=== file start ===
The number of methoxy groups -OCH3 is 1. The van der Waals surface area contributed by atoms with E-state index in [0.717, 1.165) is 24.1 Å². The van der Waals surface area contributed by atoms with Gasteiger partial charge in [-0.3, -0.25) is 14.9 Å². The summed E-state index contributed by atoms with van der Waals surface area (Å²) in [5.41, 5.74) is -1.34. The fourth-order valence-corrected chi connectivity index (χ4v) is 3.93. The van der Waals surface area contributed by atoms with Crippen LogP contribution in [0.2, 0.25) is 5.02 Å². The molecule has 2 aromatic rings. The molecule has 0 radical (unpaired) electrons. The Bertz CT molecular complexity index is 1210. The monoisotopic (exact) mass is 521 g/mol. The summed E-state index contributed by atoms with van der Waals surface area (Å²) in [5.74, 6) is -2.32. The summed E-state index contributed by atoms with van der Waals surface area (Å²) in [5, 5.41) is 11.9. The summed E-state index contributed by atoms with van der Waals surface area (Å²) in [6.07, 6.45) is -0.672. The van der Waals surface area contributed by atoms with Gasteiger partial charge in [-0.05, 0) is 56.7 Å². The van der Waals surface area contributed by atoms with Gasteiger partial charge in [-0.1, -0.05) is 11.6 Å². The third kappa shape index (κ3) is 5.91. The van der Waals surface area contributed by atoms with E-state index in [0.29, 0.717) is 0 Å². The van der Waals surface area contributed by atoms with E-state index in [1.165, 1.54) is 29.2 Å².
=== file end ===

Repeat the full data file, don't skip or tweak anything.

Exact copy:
The number of methoxy groups -OCH3 is 1. The van der Waals surface area contributed by atoms with E-state index in [0.717, 1.165) is 24.1 Å². The van der Waals surface area contributed by atoms with Gasteiger partial charge in [-0.3, -0.25) is 14.9 Å². The summed E-state index contributed by atoms with van der Waals surface area (Å²) in [5.41, 5.74) is -1.34. The fourth-order valence-corrected chi connectivity index (χ4v) is 3.93. The van der Waals surface area contributed by atoms with Crippen LogP contribution in [0.2, 0.25) is 5.02 Å². The molecule has 2 aromatic rings. The molecule has 0 radical (unpaired) electrons. The Bertz CT molecular complexity index is 1210. The monoisotopic (exact) mass is 521 g/mol. The summed E-state index contributed by atoms with van der Waals surface area (Å²) in [5.74, 6) is -2.32. The summed E-state index contributed by atoms with van der Waals surface area (Å²) in [5, 5.41) is 11.9. The summed E-state index contributed by atoms with van der Waals surface area (Å²) in [6.07, 6.45) is -0.672. The van der Waals surface area contributed by atoms with Gasteiger partial charge in [-0.05, 0) is 56.7 Å². The van der Waals surface area contributed by atoms with Gasteiger partial charge in [-0.1, -0.05) is 11.6 Å². The third kappa shape index (κ3) is 5.91. The van der Waals surface area contributed by atoms with E-state index in [0.29, 0.717) is 0 Å². The van der Waals surface area contributed by atoms with E-state index in [1.165, 1.54) is 29.2 Å².